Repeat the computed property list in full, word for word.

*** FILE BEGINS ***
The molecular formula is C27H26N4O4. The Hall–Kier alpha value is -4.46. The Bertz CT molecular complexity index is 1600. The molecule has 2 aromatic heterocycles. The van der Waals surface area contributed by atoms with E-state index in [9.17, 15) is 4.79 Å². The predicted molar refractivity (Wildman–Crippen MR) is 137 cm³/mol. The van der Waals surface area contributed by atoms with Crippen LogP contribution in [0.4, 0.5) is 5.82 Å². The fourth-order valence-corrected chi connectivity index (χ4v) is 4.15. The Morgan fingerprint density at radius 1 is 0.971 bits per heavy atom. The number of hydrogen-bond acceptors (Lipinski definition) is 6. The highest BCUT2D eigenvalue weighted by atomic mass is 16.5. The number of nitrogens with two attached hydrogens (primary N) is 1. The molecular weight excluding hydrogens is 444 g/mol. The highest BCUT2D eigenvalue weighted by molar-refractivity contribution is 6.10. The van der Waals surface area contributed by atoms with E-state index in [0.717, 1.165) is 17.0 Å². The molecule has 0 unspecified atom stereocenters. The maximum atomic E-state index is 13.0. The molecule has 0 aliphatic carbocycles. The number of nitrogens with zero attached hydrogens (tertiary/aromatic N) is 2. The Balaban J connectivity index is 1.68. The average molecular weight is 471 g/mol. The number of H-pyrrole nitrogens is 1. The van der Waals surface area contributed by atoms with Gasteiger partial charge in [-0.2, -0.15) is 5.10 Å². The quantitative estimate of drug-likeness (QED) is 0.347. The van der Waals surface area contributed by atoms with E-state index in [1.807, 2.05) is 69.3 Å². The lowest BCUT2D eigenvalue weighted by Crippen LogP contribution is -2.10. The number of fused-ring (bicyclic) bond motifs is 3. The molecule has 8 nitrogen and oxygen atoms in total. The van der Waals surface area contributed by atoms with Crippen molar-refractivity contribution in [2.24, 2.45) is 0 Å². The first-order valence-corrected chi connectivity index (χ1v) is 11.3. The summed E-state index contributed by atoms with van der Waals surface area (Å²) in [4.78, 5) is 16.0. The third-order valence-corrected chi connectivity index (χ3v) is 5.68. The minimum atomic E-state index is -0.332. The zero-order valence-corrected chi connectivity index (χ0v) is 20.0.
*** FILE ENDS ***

The molecular formula is C27H26N4O4. The Hall–Kier alpha value is -4.46. The Bertz CT molecular complexity index is 1600. The molecule has 2 aromatic heterocycles. The van der Waals surface area contributed by atoms with E-state index in [9.17, 15) is 4.79 Å². The predicted molar refractivity (Wildman–Crippen MR) is 137 cm³/mol. The van der Waals surface area contributed by atoms with Crippen LogP contribution in [0.4, 0.5) is 5.82 Å². The fourth-order valence-corrected chi connectivity index (χ4v) is 4.15. The Morgan fingerprint density at radius 1 is 0.971 bits per heavy atom. The number of hydrogen-bond acceptors (Lipinski definition) is 6. The highest BCUT2D eigenvalue weighted by atomic mass is 16.5. The number of nitrogens with two attached hydrogens (primary N) is 1. The molecular weight excluding hydrogens is 444 g/mol. The highest BCUT2D eigenvalue weighted by molar-refractivity contribution is 6.10. The van der Waals surface area contributed by atoms with E-state index in [0.717, 1.165) is 17.0 Å². The molecule has 0 unspecified atom stereocenters. The maximum atomic E-state index is 13.0. The molecule has 0 aliphatic carbocycles. The number of nitrogens with zero attached hydrogens (tertiary/aromatic N) is 2. The Balaban J connectivity index is 1.68. The average molecular weight is 471 g/mol. The number of H-pyrrole nitrogens is 1. The van der Waals surface area contributed by atoms with Gasteiger partial charge in [-0.2, -0.15) is 5.10 Å². The quantitative estimate of drug-likeness (QED) is 0.347. The van der Waals surface area contributed by atoms with E-state index in [1.807, 2.05) is 69.3 Å². The lowest BCUT2D eigenvalue weighted by Crippen LogP contribution is -2.10. The number of fused-ring (bicyclic) bond motifs is 3. The molecule has 8 nitrogen and oxygen atoms in total. The van der Waals surface area contributed by atoms with Crippen molar-refractivity contribution in [2.24, 2.45) is 0 Å². The first-order valence-corrected chi connectivity index (χ1v) is 11.3. The summed E-state index contributed by atoms with van der Waals surface area (Å²) in [4.78, 5) is 16.0. The third-order valence-corrected chi connectivity index (χ3v) is 5.68. The minimum atomic E-state index is -0.332. The zero-order valence-corrected chi connectivity index (χ0v) is 20.0.